Magazine article Public Finance

It's Now or Never

Magazine article Public Finance

It's Now or Never

Article excerpt

Tony Blair is in for the long haul. The prime minister's party conference speech was widely interpreted as a statement that he intends to be around for another four years. He did not sound like a leader cutting and running. The decision to postpone council tax revaluation indefinitely, announced the previous week, was surely further evidence that he wants to stay in power for as long as possible.

The PM's capacity to read the political runes and then act in his political self-interest remains unchallenged. Margaret Thatcher utterly misread the extent to which local taxation could damage a British leader. Her decision to push through the community charge cost her sufficient votes in her leadership battle with Michael Heseltine that she fell short of the majority needed to be certain of staying in office. From then on, she was politically dead. Blair has understood enough about this history to want to avoid the risk of a similar fate.

Thus, the possibility that April 2007 would be the occasion for millions of council tax bills to jump by 15% or more ahead of inflation has been avoided. Indeed, however long the prime minister hangs on, even until 2010, he will not face the nightmare of 'the losers'. But in opting for this self-preservation strategy, he has demonstrated just how difficult it now is to do anything other than freeze the council tax. The implications of this decision will surely affect each year's local funding settlement from now on.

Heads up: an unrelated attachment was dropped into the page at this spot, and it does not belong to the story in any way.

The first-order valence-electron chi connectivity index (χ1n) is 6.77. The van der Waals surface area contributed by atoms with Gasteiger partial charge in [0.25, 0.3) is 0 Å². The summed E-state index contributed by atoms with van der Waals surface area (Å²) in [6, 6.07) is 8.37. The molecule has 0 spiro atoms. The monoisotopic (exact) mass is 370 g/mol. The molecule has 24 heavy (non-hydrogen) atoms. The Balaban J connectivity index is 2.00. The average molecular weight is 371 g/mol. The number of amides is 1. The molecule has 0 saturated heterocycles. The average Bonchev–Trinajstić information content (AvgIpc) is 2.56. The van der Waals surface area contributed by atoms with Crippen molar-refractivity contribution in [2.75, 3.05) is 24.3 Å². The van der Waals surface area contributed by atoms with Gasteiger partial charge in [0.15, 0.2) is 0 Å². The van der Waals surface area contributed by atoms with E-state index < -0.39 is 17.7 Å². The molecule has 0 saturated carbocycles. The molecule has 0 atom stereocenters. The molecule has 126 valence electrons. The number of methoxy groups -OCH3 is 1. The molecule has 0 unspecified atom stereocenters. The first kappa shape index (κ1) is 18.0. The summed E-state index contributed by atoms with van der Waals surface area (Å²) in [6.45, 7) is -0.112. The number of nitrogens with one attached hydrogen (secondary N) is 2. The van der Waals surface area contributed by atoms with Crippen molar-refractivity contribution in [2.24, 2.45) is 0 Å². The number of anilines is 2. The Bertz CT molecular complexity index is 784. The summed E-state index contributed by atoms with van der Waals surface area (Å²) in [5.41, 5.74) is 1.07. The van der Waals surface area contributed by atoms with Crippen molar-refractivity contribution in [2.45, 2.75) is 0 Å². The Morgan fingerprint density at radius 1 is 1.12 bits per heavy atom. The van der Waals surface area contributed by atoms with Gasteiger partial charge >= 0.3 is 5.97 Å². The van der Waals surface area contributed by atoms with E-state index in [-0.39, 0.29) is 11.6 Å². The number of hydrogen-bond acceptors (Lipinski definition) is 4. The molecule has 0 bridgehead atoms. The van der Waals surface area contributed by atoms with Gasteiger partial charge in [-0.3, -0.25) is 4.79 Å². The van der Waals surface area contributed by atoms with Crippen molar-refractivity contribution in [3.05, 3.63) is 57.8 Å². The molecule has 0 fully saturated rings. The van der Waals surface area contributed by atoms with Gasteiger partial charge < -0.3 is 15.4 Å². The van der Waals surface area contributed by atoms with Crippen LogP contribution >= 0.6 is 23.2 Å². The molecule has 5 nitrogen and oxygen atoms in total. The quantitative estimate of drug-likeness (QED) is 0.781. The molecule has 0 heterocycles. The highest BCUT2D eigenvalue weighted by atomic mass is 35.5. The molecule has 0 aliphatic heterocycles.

Council tax is too hot to handle. It frightens even the most powerful political leader in Europe. Moreover, the need to put off the evil day of revaluation has led to another delay in the final conclusions of the Raynsford-then-Lyons inquiry. Nick Raynsford's Balance of Funding review got under way in April 2003. Lyons Mark 1 took over in July 2004 and was due to report in December 2005. Lyons Mark 2 will finally complete its work at the end of 2006.

Almost four years is a very long time to spend on official examinations of council tax and other possible finance reforms. The Layfield Committee took just two years from its establishment in 1974 to complete its encyclopaedic study of the same subject. True, the delay in Sir Michael Lyons' report was due to an extension in his remit to include other aspects of local government, such as the type and quality of services provided and the need to decentralise finance to neighbourhoods. But the original purpose of the Balance of Funding review was straightforwardly to look at funding. This element of the exercise truly will have stretched out over the better part of four years.

It was never very likely that Lyons would propose a radical change to the system of local government finance. He, like the rest of us, must work within a constitutional and political framework that appears to preclude a move towards a very different kind of funding regime. The idea that the Treasury would accept the introduction of, say, a local income tax looks so wild that very few commentators can seriously contemplate such a move. Thus, a degree of self-censorship becomes inevitable. Everyone finds themselves working within limits set by central government's unwillingness to consider any fundamental change.

But it is unlikely that the government will be able to soldier on with local authority finance in its present form for much longer. The relentless real increase in council tax appears to have reached some kind of a pain threshold. Pensioners volunteering to go to prison to protest against local tax rises undermine the political benefits of postponing or cancelling the 2007 revaluation. Already, it appears likely that council tax will rise by two or three times the rate of inflation in 2006/07.

The government finds itself in a fine old mess as it steers council tax from year to year. Whitehall must now take most of the responsibility for these local tax changes. The government has pushed up expenditure plans for education, personal social services and the police at a breathless pace in recent years. …

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